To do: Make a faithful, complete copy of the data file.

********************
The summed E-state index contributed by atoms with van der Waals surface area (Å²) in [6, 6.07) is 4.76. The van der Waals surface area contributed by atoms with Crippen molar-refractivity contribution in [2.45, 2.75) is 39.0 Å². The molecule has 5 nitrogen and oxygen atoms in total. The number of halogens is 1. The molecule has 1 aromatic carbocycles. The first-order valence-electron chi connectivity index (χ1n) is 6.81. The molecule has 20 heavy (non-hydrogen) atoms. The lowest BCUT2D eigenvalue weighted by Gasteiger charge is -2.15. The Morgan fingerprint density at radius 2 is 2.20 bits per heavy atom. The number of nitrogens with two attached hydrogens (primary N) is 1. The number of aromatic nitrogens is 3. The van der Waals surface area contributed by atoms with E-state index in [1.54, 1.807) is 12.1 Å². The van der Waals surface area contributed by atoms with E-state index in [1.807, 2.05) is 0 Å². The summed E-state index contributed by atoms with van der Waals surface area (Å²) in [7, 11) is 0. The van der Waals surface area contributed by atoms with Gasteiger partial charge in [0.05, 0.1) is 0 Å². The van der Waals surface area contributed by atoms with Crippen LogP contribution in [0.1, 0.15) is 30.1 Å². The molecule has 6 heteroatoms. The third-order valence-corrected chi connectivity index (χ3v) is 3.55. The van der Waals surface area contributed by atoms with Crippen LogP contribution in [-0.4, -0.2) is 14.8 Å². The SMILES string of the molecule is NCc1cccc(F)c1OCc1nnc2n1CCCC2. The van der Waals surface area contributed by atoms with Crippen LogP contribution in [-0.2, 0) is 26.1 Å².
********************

The summed E-state index contributed by atoms with van der Waals surface area (Å²) in [6, 6.07) is 4.76. The van der Waals surface area contributed by atoms with Crippen molar-refractivity contribution in [2.45, 2.75) is 39.0 Å². The molecule has 5 nitrogen and oxygen atoms in total. The number of halogens is 1. The molecule has 1 aromatic carbocycles. The first-order valence-electron chi connectivity index (χ1n) is 6.81. The molecule has 20 heavy (non-hydrogen) atoms. The lowest BCUT2D eigenvalue weighted by Gasteiger charge is -2.15. The Morgan fingerprint density at radius 2 is 2.20 bits per heavy atom. The number of nitrogens with two attached hydrogens (primary N) is 1. The number of aromatic nitrogens is 3. The van der Waals surface area contributed by atoms with E-state index in [1.54, 1.807) is 12.1 Å². The van der Waals surface area contributed by atoms with E-state index in [1.807, 2.05) is 0 Å². The summed E-state index contributed by atoms with van der Waals surface area (Å²) in [7, 11) is 0. The van der Waals surface area contributed by atoms with Gasteiger partial charge in [0.05, 0.1) is 0 Å². The van der Waals surface area contributed by atoms with Crippen LogP contribution in [0.1, 0.15) is 30.1 Å². The molecule has 6 heteroatoms. The third-order valence-corrected chi connectivity index (χ3v) is 3.55. The van der Waals surface area contributed by atoms with Crippen LogP contribution in [-0.4, -0.2) is 14.8 Å². The SMILES string of the molecule is NCc1cccc(F)c1OCc1nnc2n1CCCC2. The van der Waals surface area contributed by atoms with Crippen LogP contribution in [-0.2, 0) is 26.1 Å².